• Neurophysiologist – study the physiology of the nervous system.
  • Neuropsychologist – psychologists that focus on the study of relationships between the brain and behvior as well as cognitive function.
  • Neuropharmacologist – medical professional and scientists who study the effect of drugs on the nervous system and behavior.
  • Neuroradiologist – use medical imagig technologies including MRI, CT scan, X-ray and angiography to diagnose diseases and disorders of the nervous system.
  • Psychobiologist (Biological Psychologist) – apply principles of biology (in particular neurobiology) to the study of behavior.
  • Psychiatrist – medical doctor who diagnoses and treats mental disorders.
  • Neuroscience Nurse – a nurse who cares for and treats patients with neurological disorders. These professional typically work with other neuroscience-related health professionals including medical doctors.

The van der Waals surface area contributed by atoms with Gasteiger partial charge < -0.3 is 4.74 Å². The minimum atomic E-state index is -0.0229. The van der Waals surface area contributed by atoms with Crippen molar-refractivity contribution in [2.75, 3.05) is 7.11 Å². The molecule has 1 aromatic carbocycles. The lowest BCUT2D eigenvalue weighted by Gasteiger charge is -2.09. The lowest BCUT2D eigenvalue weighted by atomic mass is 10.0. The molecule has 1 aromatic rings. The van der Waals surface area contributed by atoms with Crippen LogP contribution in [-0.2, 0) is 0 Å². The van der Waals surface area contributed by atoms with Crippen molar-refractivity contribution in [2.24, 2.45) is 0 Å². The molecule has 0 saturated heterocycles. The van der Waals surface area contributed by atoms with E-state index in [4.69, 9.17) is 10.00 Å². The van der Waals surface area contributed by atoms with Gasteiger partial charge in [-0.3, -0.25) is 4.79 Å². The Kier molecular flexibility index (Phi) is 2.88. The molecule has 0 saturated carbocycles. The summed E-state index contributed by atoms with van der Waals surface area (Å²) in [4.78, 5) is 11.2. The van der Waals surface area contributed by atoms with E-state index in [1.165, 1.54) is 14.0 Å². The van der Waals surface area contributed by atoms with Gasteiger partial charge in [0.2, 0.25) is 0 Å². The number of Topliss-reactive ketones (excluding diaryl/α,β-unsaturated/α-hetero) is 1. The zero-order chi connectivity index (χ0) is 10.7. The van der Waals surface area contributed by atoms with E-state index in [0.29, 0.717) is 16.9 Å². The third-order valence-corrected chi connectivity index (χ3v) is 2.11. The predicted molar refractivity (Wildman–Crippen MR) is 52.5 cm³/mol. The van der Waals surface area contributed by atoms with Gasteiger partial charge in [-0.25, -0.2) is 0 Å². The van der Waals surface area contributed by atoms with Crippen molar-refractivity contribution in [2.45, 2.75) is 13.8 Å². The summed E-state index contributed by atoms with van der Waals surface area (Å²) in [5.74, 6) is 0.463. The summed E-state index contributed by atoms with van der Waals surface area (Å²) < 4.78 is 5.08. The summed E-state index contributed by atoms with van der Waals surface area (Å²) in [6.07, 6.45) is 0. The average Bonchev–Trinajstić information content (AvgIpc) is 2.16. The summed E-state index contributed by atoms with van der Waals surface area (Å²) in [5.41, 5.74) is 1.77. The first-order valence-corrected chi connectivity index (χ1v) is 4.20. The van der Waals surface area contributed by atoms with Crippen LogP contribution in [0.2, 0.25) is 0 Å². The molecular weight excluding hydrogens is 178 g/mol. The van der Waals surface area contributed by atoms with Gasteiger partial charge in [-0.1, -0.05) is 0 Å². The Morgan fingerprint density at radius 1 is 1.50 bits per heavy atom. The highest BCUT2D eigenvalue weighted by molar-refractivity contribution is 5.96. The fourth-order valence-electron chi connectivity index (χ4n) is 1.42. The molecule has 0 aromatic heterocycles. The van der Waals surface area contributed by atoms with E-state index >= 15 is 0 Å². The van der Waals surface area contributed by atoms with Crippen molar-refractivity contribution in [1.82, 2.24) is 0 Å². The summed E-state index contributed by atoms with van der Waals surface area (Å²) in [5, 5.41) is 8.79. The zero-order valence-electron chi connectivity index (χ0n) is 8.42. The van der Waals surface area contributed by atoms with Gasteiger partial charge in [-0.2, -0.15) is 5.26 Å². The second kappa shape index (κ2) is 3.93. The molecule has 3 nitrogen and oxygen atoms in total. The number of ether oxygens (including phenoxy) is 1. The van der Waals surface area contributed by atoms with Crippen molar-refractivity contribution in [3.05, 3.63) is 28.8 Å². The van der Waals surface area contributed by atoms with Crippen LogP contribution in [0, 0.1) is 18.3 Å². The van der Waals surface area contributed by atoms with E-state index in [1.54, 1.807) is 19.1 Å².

• Psychophysicist – investigate the relationship between physical stimuli and the perceptions and sensations they affect.
  • Electroneurodiagnostic Technician – monitors the electrical activity of the brain and spinal cord.

In addition to the careers listed above neuroscience students often pursue careers in many other fields including Audiology, Occupational Therapy, Speech Pathology, Drug rehabilitation, Neuroethology, Artificial Intelligence, Neuroprosthetics, Neural Engineering, Neuroethics, Education, Linguistics, and Physical Therapy to name a few.